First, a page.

When three poachers were arrested in Assam’s Karbi Anglong district three years ago, it confirmed what had been an open secret for years: the state’s great one-horned rhinoceros was in severe danger because of rampant smuggling of its horns to traditional medicine hubs in Southeast Asia and China.
But what wildlife experts didn’t realise then was that the multi-million dollar rhino poaching business was just the tip of the iceberg.
The arrest of a top militant leader in November 2013 revealed that far more money rides on smuggling smaller animals found in the region, such as tockay geckos, bullfrogs, snakes, pangolins, civet cats, red pandas, slow lorises and macaques.
Most of these smaller animals are highly sought in the clandestine international market for their meat or in traditional medicine for their perceived curative and aphrodisiac properties. Bullfrogs, for example, are a European delicacy, while snakes are in demand for their skin in the lucrative international handbag and footwear business.
Alarm bells rang when Dilip Nunisa, chief of militant group Dima Halam Daogah, was caught in 2013 with two tockay geckos that fetch Rs 3-4 crore each in the international grey market. He apparently held on to the nocturnal lizards – believed to possess medicinal qualities to cure cancer, AIDS and even impotency – too long to negotiate the right price.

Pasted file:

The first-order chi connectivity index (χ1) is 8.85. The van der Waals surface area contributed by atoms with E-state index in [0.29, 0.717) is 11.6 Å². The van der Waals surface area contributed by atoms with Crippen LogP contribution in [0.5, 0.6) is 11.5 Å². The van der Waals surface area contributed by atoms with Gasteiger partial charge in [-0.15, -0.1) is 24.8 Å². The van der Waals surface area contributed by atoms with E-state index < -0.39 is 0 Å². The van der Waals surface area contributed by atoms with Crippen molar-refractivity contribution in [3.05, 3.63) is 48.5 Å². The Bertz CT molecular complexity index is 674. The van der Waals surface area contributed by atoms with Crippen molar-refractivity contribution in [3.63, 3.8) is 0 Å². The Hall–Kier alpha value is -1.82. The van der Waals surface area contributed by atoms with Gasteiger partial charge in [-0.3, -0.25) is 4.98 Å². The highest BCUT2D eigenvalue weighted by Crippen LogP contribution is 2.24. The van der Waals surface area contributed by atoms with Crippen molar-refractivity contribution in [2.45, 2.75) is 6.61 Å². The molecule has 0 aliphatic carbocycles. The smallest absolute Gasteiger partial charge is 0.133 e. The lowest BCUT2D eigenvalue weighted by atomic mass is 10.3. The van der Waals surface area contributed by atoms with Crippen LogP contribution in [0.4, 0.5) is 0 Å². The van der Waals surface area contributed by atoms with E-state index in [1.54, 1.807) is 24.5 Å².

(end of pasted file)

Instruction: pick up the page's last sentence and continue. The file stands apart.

“Smuggling of lesser animals, equally if not more important than the bigger ones as ecological indicator species, is often overshadowed by the rhino horn trade,” said Bibhab Talukdar, chief of a Guwahati-based wildlife NGO.
A 2013 study by a network of wildlife NGOs in the region said 200-300 snake skins are smuggled out via Bangladesh every year, as are 150-200 pangolin scales and at least 1,500 bullfrogs. The illegal trade in amphibians was unearthed when 14 bags of bullfrogs were seized near Kaziranga National Park in 2007. The final destination for those bags was France, which legally imports up to 4,000 tonnes of frozen frog legs annually.
A rhino horn fetches up to $60,000 per kg in the grey market. An elephant ivory goes for $2,200 a kg; a tiger’s bones, skin and meat fetch $70,000 while a leopard’s body parts are a tad cheaper. Bears are killed for their paws, a delicacy that comes for $12-15 each, and their “cure-all” bile for $200,000 a pound.
The volume of trade in smaller animals is believed to be much higher. A poisonous snake, for instance, goes for an average $2,100 while venom fetches $215,000 a litre.
Apart from Bangladesh, much of the illegal trade in wildlife to Myanmar and beyond is through Dimapur town in Nagaland. Kaziranga suffers the most for its proximity to Dimapur.
“Kaziranga is the prime target for poachers, but fact is the rate of poaching has decreased from 5.66% in 1965 to 1.14% in 2014. That said, better protection has seen more poachers being killed or arrested in recent times,” the park’s director MK Yadava said.